The passion for art in the Weng family resulted not only in a superb collection of objects, but a reverence for art and scholarship that was passed down through generations. A member of the 19th generation of the family, Wan-go Weng recalls watching and listening as a young boy while his family admired and discussed works of art in their home—the same objects that he would inherit in 1948 and bring to the U.S. Throughout the gallery are works that carry the personal touches of the Weng family, including a large one-character auspicious calligraphy made for his son by Weng Tonghe (1830–1904), who built the greater part of the collection. Many of the works also feature colophons, or personal inscriptions, written by family members, revealing deep personal connections with individual pieces and the memories they evoked. For example, Weng Tonghe wrote on Chen Hongshou’s The three hermits: plum, chrysanthemum, and narcissus (1651): “My father liked to recite the poem [on the painting] and always kept the scroll with him. Every time I unroll the scroll, tears flow uncontrollably.”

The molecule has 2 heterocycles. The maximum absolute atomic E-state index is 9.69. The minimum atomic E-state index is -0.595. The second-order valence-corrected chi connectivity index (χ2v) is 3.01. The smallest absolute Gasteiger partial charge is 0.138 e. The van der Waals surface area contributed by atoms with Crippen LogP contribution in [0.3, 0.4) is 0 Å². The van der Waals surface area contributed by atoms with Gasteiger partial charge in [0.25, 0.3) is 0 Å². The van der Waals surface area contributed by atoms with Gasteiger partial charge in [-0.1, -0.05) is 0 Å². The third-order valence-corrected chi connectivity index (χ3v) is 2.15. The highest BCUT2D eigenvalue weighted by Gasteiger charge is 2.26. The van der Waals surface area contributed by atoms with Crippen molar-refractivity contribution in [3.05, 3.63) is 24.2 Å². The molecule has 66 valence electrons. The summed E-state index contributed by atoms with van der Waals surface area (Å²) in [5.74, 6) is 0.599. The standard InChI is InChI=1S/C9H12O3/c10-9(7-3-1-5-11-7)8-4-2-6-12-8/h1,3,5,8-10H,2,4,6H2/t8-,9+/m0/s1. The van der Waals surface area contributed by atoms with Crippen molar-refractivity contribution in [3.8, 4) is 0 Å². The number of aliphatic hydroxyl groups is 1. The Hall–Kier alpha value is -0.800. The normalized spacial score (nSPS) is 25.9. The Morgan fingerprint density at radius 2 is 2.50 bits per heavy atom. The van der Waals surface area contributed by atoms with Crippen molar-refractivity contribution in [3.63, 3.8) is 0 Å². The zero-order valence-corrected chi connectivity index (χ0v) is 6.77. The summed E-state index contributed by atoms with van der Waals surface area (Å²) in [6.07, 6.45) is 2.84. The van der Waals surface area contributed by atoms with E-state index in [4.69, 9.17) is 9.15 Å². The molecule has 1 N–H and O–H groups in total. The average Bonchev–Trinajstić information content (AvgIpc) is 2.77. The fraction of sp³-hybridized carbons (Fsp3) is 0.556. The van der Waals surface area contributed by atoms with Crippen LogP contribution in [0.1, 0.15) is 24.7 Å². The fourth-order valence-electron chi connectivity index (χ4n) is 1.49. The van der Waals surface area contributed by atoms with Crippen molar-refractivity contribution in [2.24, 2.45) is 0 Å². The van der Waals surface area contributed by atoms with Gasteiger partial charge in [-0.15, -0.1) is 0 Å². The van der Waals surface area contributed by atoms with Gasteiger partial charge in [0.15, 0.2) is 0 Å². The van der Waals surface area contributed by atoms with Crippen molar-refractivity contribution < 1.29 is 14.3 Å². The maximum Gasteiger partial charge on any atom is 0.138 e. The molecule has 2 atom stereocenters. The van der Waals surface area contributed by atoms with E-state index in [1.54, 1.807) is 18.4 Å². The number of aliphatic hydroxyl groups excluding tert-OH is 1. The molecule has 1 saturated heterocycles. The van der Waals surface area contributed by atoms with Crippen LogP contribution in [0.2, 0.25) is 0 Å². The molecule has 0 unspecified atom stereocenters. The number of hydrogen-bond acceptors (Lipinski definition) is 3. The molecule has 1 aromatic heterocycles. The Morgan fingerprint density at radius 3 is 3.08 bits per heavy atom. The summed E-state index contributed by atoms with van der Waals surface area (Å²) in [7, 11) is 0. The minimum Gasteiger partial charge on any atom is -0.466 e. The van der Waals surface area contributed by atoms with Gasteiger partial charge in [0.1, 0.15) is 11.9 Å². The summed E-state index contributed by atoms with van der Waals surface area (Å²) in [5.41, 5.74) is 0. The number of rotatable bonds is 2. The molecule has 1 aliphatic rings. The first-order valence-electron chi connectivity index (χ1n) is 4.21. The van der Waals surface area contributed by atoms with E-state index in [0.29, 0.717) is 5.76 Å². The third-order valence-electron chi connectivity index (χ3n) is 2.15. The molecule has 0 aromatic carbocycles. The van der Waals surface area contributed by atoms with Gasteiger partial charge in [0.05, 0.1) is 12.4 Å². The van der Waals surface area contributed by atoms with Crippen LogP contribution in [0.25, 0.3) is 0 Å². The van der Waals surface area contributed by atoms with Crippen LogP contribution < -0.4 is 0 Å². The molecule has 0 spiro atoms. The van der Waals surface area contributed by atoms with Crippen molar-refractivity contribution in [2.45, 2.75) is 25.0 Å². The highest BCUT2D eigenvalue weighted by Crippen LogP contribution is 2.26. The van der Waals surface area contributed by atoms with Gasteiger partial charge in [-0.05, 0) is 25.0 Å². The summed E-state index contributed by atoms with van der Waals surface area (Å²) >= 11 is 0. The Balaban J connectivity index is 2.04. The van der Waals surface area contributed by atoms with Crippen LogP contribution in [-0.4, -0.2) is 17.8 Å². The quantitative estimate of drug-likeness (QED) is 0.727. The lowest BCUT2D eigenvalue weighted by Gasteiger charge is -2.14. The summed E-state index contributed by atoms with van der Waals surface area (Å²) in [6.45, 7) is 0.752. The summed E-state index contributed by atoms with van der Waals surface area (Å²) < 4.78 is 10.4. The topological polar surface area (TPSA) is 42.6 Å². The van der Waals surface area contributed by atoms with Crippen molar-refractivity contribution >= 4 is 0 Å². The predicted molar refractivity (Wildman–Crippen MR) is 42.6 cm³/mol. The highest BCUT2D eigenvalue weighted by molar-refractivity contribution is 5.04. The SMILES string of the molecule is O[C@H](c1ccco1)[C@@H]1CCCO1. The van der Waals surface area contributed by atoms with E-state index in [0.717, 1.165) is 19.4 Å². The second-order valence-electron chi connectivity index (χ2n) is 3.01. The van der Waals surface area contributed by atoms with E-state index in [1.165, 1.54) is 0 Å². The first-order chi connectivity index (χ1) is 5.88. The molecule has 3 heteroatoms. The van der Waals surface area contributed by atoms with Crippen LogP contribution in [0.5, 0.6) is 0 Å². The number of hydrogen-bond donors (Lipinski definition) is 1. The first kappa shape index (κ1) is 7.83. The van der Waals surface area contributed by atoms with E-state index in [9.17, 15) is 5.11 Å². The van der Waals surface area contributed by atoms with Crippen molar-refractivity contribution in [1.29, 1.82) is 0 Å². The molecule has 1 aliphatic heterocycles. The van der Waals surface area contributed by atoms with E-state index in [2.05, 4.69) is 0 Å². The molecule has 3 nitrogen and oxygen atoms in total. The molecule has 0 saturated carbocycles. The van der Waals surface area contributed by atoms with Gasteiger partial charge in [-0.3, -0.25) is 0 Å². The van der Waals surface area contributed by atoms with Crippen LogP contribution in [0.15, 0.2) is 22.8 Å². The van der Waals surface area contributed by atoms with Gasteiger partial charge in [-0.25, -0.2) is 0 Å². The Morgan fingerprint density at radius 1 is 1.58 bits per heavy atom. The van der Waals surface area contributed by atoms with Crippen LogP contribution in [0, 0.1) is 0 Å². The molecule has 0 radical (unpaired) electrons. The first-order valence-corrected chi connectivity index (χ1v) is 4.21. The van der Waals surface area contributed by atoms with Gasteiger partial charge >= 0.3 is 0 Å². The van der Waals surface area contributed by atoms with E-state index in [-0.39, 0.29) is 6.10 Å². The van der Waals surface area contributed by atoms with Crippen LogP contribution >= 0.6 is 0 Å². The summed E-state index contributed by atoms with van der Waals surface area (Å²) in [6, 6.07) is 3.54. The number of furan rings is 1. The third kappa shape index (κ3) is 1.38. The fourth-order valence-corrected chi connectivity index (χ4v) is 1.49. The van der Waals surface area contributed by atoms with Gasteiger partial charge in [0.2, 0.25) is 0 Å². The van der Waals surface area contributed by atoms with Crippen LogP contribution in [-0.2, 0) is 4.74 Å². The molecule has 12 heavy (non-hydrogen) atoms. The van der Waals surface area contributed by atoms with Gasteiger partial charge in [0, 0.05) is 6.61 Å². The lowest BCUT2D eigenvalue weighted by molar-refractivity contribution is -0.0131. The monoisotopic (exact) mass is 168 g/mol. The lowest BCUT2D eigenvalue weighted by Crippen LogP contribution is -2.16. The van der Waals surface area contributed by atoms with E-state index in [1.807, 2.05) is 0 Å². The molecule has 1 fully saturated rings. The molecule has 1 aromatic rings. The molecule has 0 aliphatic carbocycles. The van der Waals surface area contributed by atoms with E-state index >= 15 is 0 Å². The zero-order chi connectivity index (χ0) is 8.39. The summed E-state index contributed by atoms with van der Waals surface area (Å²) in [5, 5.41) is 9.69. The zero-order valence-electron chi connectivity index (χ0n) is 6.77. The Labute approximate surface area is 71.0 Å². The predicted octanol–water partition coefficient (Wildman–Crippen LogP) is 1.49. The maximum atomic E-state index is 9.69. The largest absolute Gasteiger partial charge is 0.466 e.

The role and deep significance of friendship also manifests throughout the gallery. The interaction among friends when discoursing artworks was often recorded through colophons, recalling such gatherings or noting that a painting was given as a gift to a friend. The exhibition space is designed to evoke the atmosphere of a Chinese garden, a place where friends would often come together to view paintings in natural light. In addition to 19 works from the gift, the gallery includes a large decorative rock, as would be seen in most gardens as a reminder of the larger natural environment, and examples of fine 17th-century huanghuali furniture. A contemporary handscroll by Wan-go Weng, Elegant Gathering at the Laixiju Residence (1985) (1986), commemorates a momentous gathering held at his New England home, attended by six of the world’s most respected authorities on Chinese painting. In May 1985, these scholars and friends made the journey to Wan-go Weng’s retreat in the mountains to examine the family’s famed painting collection. Other paintings illustrate friends gathered to write poems together, as is depicted throughout the Suzhou Series album (about 1490) by Shen Zhou (1427–1509).